I remember going to a prospective Candidate forum at the Chamber of Commerce and there was a gentleman from Ridgeview and he kept talking about the fact that we needed to see Ward specific elections… how the people of Ward 4 (Ridgeview’s Ward) kept nominating Larry Pope only to have him defeated in the “General Election,” and how they weren’t having their issues represented. I hadn’t really looked at it from this point of view and I can tell you that most of my compatriots in the room thought this guy was being radical.
When I saw what happened with the City’s Swimming Pools issue, I woke up. I watched how the people on the City Council, basically through every step, railroaded the process to fit their own personal agenda and maybe those of a few supporters who have their ears bent. They didn’t follow proper procedures, then they set up these charettes and surveys and did not listen to the will of the public, they out and out lied to local media outlets, and then through the ring of acrimony that followed they defined this City Government by permanently demolishing the pool sites to try to bring a permanent end to the debate.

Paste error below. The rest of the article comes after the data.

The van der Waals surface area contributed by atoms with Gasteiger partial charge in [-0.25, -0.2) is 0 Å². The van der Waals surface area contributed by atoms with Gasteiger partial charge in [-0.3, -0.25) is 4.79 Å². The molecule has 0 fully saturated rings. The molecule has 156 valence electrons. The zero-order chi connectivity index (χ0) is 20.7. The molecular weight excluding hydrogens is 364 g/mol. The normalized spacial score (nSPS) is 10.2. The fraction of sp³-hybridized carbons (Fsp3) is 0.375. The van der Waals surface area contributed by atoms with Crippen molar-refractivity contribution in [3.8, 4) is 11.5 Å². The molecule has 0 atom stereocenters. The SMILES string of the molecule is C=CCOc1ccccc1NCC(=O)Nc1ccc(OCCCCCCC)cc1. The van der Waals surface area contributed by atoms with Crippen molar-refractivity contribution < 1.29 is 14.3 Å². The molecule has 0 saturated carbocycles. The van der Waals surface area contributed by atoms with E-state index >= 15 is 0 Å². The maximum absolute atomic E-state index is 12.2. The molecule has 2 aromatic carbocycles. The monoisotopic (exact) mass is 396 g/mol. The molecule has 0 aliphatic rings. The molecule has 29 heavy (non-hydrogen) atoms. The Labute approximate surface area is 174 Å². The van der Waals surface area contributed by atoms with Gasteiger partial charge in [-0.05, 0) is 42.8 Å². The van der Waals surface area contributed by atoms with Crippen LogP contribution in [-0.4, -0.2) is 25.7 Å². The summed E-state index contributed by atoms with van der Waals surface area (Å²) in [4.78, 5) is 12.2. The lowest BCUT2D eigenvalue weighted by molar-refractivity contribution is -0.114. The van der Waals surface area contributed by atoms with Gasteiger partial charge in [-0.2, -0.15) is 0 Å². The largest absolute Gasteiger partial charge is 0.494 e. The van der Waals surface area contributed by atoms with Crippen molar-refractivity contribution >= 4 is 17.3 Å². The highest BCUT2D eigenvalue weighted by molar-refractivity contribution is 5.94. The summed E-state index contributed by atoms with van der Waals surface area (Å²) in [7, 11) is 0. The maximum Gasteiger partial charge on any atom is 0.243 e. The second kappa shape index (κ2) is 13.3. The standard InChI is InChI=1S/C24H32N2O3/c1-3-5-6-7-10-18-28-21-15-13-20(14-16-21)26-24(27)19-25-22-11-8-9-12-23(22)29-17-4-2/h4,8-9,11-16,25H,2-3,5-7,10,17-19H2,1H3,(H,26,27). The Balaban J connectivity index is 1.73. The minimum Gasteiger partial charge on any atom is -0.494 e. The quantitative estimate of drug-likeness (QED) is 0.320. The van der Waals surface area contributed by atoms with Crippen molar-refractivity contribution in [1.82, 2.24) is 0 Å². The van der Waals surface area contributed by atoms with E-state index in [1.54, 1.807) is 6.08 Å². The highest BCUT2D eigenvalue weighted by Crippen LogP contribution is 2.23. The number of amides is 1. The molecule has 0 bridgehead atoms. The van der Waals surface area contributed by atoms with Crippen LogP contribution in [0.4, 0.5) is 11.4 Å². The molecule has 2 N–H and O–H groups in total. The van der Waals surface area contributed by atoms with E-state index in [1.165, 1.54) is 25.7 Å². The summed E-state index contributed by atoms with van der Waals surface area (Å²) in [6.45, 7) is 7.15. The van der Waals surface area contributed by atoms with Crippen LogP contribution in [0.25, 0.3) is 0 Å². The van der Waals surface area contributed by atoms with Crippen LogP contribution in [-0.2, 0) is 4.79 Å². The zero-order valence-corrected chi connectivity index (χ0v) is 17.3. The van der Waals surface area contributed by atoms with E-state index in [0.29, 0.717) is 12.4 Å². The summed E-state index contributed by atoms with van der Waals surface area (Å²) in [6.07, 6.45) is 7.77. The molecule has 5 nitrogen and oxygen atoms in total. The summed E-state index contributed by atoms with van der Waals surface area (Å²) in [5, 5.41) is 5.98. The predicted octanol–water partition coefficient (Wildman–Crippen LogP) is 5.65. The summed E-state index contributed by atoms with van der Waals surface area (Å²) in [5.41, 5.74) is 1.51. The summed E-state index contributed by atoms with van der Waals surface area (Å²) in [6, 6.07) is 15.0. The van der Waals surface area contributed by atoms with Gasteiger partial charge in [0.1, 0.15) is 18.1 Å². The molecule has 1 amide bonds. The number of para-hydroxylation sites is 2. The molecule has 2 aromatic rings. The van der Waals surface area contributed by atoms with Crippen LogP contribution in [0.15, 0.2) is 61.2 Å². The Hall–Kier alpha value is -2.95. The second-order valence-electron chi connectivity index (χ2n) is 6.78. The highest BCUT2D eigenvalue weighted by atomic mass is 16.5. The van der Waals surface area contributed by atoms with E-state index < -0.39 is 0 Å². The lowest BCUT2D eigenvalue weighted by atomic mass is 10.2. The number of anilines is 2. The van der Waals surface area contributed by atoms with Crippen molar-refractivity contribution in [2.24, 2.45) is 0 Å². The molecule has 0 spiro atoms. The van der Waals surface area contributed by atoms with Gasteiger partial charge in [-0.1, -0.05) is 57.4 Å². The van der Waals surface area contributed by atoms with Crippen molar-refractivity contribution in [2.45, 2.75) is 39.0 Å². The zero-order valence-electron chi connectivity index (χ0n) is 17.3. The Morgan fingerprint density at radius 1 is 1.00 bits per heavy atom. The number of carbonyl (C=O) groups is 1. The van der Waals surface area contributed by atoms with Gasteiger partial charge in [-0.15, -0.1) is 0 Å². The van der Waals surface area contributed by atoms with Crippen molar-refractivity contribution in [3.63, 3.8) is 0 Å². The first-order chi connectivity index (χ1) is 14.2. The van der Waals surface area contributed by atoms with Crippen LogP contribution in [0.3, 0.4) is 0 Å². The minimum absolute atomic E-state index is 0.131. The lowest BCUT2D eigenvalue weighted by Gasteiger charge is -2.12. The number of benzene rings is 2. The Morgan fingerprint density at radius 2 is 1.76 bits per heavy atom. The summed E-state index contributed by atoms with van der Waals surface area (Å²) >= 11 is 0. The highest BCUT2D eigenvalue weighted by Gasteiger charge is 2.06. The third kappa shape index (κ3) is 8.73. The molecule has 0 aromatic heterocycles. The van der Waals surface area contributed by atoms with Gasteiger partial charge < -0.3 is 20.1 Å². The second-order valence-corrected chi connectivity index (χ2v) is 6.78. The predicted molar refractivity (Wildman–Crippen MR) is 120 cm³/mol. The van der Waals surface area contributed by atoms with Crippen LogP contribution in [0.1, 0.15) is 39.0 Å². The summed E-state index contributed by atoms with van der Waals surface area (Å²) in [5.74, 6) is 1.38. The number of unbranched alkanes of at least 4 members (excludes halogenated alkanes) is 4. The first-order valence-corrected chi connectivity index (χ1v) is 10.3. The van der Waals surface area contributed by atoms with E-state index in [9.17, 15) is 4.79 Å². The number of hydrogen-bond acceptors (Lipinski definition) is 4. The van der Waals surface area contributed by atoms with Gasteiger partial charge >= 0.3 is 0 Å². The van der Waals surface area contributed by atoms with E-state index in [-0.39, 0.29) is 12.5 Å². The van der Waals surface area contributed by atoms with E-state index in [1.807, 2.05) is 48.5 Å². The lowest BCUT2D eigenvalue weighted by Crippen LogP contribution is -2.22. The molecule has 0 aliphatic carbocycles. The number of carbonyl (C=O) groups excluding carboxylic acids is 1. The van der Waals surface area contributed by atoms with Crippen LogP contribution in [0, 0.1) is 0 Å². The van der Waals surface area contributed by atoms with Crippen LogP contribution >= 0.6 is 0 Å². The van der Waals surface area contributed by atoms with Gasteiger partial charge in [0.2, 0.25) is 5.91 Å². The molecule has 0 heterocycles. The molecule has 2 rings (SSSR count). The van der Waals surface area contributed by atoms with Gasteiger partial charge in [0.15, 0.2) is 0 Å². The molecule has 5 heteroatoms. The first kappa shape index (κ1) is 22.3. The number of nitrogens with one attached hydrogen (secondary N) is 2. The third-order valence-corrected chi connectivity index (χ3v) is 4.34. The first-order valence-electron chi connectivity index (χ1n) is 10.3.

Then what followed was the mess over the redrawing of the ward maps. Mayor Wright took it upon himself to let this City be gerrymandered in an attempt to protect the current council. Going back to the 2009 election, the Mayor on several occasions made a point to promote the idea that the Council was “all of one mind.” This was true, with the exception of Alder Z. Anne Hoyle. Wards four and five were the only two legitimate races. Everywhere there was an event you saw how the current council was giddy over Hank, while Z. Anne was left to fend for herself. The current council did everything they could to keep a debate from occurring and the only way to attempt to get a message out would have been to buy expensive advertising on the radio, newspaper, or through telemarketing. And really, how effective is that?